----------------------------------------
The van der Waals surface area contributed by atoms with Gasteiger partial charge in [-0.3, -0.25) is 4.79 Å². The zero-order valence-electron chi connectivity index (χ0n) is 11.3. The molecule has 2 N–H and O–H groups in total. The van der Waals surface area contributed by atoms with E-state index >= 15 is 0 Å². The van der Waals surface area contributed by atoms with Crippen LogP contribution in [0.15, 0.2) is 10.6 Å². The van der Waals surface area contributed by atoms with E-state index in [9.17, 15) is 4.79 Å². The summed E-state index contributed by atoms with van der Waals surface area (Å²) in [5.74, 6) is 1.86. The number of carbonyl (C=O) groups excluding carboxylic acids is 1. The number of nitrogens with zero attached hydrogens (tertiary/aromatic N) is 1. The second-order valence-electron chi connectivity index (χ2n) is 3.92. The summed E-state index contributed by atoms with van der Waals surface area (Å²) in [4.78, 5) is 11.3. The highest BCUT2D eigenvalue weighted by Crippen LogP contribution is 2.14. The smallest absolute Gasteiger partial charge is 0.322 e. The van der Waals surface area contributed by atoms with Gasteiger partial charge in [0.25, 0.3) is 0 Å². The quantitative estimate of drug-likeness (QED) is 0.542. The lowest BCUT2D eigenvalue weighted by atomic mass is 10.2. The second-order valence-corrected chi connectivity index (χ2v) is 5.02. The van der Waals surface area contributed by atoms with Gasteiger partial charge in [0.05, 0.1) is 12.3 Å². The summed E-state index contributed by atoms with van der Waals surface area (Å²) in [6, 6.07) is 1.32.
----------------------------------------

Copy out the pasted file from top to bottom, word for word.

The van der Waals surface area contributed by atoms with Gasteiger partial charge in [-0.3, -0.25) is 4.79 Å². The zero-order valence-electron chi connectivity index (χ0n) is 11.3. The molecule has 2 N–H and O–H groups in total. The van der Waals surface area contributed by atoms with E-state index >= 15 is 0 Å². The van der Waals surface area contributed by atoms with Crippen LogP contribution in [0.15, 0.2) is 10.6 Å². The van der Waals surface area contributed by atoms with E-state index in [9.17, 15) is 4.79 Å². The summed E-state index contributed by atoms with van der Waals surface area (Å²) in [5.74, 6) is 1.86. The number of carbonyl (C=O) groups excluding carboxylic acids is 1. The number of nitrogens with zero attached hydrogens (tertiary/aromatic N) is 1. The second-order valence-electron chi connectivity index (χ2n) is 3.92. The summed E-state index contributed by atoms with van der Waals surface area (Å²) in [4.78, 5) is 11.3. The highest BCUT2D eigenvalue weighted by Crippen LogP contribution is 2.14. The smallest absolute Gasteiger partial charge is 0.322 e. The van der Waals surface area contributed by atoms with Gasteiger partial charge in [0.25, 0.3) is 0 Å². The quantitative estimate of drug-likeness (QED) is 0.542. The lowest BCUT2D eigenvalue weighted by atomic mass is 10.2. The second-order valence-corrected chi connectivity index (χ2v) is 5.02. The van der Waals surface area contributed by atoms with Gasteiger partial charge in [0.05, 0.1) is 12.3 Å². The summed E-state index contributed by atoms with van der Waals surface area (Å²) in [6, 6.07) is 1.32.